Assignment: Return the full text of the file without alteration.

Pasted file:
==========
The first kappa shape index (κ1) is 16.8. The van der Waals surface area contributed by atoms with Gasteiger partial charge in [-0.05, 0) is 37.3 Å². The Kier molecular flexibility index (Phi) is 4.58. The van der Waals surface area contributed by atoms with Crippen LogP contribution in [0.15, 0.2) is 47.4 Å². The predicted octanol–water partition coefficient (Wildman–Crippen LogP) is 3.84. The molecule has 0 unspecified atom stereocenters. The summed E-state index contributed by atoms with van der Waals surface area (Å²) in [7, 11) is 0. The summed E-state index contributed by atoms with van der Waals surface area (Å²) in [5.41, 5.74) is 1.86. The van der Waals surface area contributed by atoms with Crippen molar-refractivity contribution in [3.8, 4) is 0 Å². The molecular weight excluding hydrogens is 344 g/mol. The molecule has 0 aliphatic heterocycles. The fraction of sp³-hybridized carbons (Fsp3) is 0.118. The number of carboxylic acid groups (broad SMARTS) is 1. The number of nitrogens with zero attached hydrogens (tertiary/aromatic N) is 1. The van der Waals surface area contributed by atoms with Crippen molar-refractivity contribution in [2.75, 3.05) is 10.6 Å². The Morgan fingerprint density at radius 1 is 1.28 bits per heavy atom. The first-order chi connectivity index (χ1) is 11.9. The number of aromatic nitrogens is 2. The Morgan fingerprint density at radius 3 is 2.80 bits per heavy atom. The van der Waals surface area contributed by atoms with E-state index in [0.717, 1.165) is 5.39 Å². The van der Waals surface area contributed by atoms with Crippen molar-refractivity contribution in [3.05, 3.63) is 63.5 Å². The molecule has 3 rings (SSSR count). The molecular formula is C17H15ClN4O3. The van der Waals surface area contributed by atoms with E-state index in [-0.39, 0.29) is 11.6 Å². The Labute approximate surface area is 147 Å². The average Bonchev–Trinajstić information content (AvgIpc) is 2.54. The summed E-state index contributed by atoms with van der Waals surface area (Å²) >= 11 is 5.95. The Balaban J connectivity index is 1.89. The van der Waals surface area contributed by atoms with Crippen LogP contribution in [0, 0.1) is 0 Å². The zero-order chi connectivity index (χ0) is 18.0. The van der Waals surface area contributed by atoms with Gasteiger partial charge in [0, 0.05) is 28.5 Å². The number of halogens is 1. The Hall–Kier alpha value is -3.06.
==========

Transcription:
The first kappa shape index (κ1) is 16.8. The van der Waals surface area contributed by atoms with Gasteiger partial charge in [-0.05, 0) is 37.3 Å². The Kier molecular flexibility index (Phi) is 4.58. The van der Waals surface area contributed by atoms with Crippen LogP contribution in [0.15, 0.2) is 47.4 Å². The predicted octanol–water partition coefficient (Wildman–Crippen LogP) is 3.84. The molecule has 0 unspecified atom stereocenters. The summed E-state index contributed by atoms with van der Waals surface area (Å²) in [7, 11) is 0. The summed E-state index contributed by atoms with van der Waals surface area (Å²) in [5.41, 5.74) is 1.86. The van der Waals surface area contributed by atoms with Crippen molar-refractivity contribution in [3.8, 4) is 0 Å². The molecular weight excluding hydrogens is 344 g/mol. The molecule has 0 aliphatic heterocycles. The fraction of sp³-hybridized carbons (Fsp3) is 0.118. The number of carboxylic acid groups (broad SMARTS) is 1. The number of nitrogens with zero attached hydrogens (tertiary/aromatic N) is 1. The van der Waals surface area contributed by atoms with Crippen molar-refractivity contribution in [2.75, 3.05) is 10.6 Å². The Morgan fingerprint density at radius 1 is 1.28 bits per heavy atom. The first-order chi connectivity index (χ1) is 11.9. The number of aromatic nitrogens is 2. The Morgan fingerprint density at radius 3 is 2.80 bits per heavy atom. The van der Waals surface area contributed by atoms with E-state index in [0.717, 1.165) is 5.39 Å². The van der Waals surface area contributed by atoms with Crippen molar-refractivity contribution in [3.05, 3.63) is 63.5 Å². The molecule has 3 rings (SSSR count). The molecular formula is C17H15ClN4O3. The van der Waals surface area contributed by atoms with E-state index in [-0.39, 0.29) is 11.6 Å². The Labute approximate surface area is 147 Å². The average Bonchev–Trinajstić information content (AvgIpc) is 2.54. The summed E-state index contributed by atoms with van der Waals surface area (Å²) >= 11 is 5.95. The Balaban J connectivity index is 1.89. The van der Waals surface area contributed by atoms with Crippen LogP contribution in [0, 0.1) is 0 Å². The zero-order chi connectivity index (χ0) is 18.0. The van der Waals surface area contributed by atoms with Gasteiger partial charge in [0, 0.05) is 28.5 Å². The number of halogens is 1. The Hall–Kier alpha value is -3.06.